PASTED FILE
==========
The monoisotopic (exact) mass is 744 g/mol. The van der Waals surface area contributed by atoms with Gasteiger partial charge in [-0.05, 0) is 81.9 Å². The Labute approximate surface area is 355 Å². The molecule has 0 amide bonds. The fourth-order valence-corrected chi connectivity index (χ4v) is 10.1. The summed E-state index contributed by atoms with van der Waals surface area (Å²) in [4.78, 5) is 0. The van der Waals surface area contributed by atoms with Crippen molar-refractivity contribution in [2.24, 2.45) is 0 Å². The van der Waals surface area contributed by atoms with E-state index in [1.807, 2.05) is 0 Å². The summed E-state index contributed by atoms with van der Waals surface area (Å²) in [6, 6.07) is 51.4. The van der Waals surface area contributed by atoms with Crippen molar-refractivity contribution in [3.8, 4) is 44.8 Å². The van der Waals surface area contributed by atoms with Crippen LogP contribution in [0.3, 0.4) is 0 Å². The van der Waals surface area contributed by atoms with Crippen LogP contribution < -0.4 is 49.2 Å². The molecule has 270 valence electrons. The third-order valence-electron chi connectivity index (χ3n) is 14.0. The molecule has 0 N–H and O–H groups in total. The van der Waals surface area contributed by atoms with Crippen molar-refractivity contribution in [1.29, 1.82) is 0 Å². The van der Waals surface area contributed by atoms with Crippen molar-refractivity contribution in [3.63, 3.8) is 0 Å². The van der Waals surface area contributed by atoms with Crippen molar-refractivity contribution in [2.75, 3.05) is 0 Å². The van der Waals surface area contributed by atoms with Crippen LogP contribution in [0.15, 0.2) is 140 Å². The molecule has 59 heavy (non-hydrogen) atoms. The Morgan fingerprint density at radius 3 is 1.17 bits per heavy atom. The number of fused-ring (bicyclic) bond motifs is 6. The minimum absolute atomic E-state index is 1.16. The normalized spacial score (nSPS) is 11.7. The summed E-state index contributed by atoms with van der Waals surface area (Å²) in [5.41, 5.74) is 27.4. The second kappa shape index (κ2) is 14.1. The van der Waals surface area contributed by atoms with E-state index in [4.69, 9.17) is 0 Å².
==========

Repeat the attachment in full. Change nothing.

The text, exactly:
The monoisotopic (exact) mass is 744 g/mol. The van der Waals surface area contributed by atoms with Gasteiger partial charge in [-0.05, 0) is 81.9 Å². The Labute approximate surface area is 355 Å². The molecule has 0 amide bonds. The fourth-order valence-corrected chi connectivity index (χ4v) is 10.1. The summed E-state index contributed by atoms with van der Waals surface area (Å²) in [4.78, 5) is 0. The van der Waals surface area contributed by atoms with Crippen molar-refractivity contribution in [2.24, 2.45) is 0 Å². The van der Waals surface area contributed by atoms with E-state index in [1.807, 2.05) is 0 Å². The summed E-state index contributed by atoms with van der Waals surface area (Å²) in [6, 6.07) is 51.4. The van der Waals surface area contributed by atoms with Crippen molar-refractivity contribution in [3.8, 4) is 44.8 Å². The van der Waals surface area contributed by atoms with Crippen LogP contribution in [0.3, 0.4) is 0 Å². The van der Waals surface area contributed by atoms with Crippen LogP contribution < -0.4 is 49.2 Å². The molecule has 270 valence electrons. The third-order valence-electron chi connectivity index (χ3n) is 14.0. The molecule has 0 N–H and O–H groups in total. The van der Waals surface area contributed by atoms with Crippen molar-refractivity contribution in [1.29, 1.82) is 0 Å². The van der Waals surface area contributed by atoms with Crippen molar-refractivity contribution in [3.63, 3.8) is 0 Å². The van der Waals surface area contributed by atoms with Crippen molar-refractivity contribution in [2.75, 3.05) is 0 Å². The van der Waals surface area contributed by atoms with Crippen LogP contribution in [0.15, 0.2) is 140 Å². The molecule has 59 heavy (non-hydrogen) atoms. The Morgan fingerprint density at radius 3 is 1.17 bits per heavy atom. The number of fused-ring (bicyclic) bond motifs is 6. The minimum absolute atomic E-state index is 1.16. The normalized spacial score (nSPS) is 11.7. The summed E-state index contributed by atoms with van der Waals surface area (Å²) in [5.41, 5.74) is 27.4. The second kappa shape index (κ2) is 14.1. The van der Waals surface area contributed by atoms with E-state index in [4.69, 9.17) is 0 Å².